When we first brought our 20-acres near Lyle, Washington, we asked the local extension agent what we could grow commercially. With hestitation, he replied, “Grapes.” However, due to the copious amount of water need to produce grapes, we never went that route. Dozens of others around the Columbia River Gorge now grow many grape varieties and winery tours have become a popular tourist attraction.
For a while, we thought about a commerical acorn business. Native Americans throughout the West harvested acorns, turning the nutritious nut into a long-lasting pemmican. Unfortunately, unlike grapes and other fruit, oaks do not produce acorns every year (sometimes not even every other year). so that idea did not seem sustainable.
The land works hard for human kind, trying its best to grow crops in places of marginable soils, little rain, or where a horde of diseases, insects, birds and mammals seem to conspire to take it all away.
On our land, we have one lonely cherry tree, where every summer, a bevy of birds (and this year a ravenous raccoon) enjoyed EVERY piece of ripe red fuit.
The land works hard to produce minerals, cattle, sheep, crops and scenic locales for outdoor recreation. We assist land when we reclaim mines, rotate cattle to rest the forage, sometimes not growing foods to replenish soil, and seasonally restricting popular trails to protect sensitive habitats and/or at risk wildlife species. Perhaps it is like creating holidays when we restore overused land through native vegetation planting, erosion abatement on streambanks or trails and when adding compost to our gardens.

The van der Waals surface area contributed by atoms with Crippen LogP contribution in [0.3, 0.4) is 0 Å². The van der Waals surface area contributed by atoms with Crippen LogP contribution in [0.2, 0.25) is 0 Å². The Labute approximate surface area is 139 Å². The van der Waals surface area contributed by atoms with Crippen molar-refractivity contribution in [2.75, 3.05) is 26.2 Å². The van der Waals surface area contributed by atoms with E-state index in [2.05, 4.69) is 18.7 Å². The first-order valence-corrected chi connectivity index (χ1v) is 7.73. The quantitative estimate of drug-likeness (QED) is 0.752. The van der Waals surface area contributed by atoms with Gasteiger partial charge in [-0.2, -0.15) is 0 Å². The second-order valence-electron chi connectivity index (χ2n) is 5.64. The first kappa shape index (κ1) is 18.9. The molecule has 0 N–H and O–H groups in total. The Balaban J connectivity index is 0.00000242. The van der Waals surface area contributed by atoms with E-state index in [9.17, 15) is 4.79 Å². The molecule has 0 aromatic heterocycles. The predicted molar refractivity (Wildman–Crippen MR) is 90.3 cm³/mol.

It can be particularly troubling when we take land out of prouduction. According to the Washington Department of Fish & Wildlife, we lose 50,000 acres per year in Washington State alone permanently to development. Gresham, a booming suburb of Portland, Oregon and once known as “little woods” formerly, grew the world’s finest berrry crops, but has now transformed into an expanding urban center with diminishing farm space.
Frequently, there are competing views for how land should be used. In Hood River, Oregon, a propose new city park was turned down because adjoining farmers were concerned that the property would be taken out of agricultural use.
The Land & Community Steward has a continually difficult challenge in representing the best interests of the land, while recognizing the needs of the community, and as a result, having community leaders respect and honor the advice of the Steward as someone who is looking out for the best interests of all. ~
“All ethics so far evolved rest upon a single premise: that the individual is a member of the community of interdependent parts. His instincts prompt him to compete for his place in that community, but his ethics prompt him also to co-operate. The land ethic simply enlarges the boundaries of the community to include soil, water, plants and animals or collectively, the land.” ~ Aldo Leopold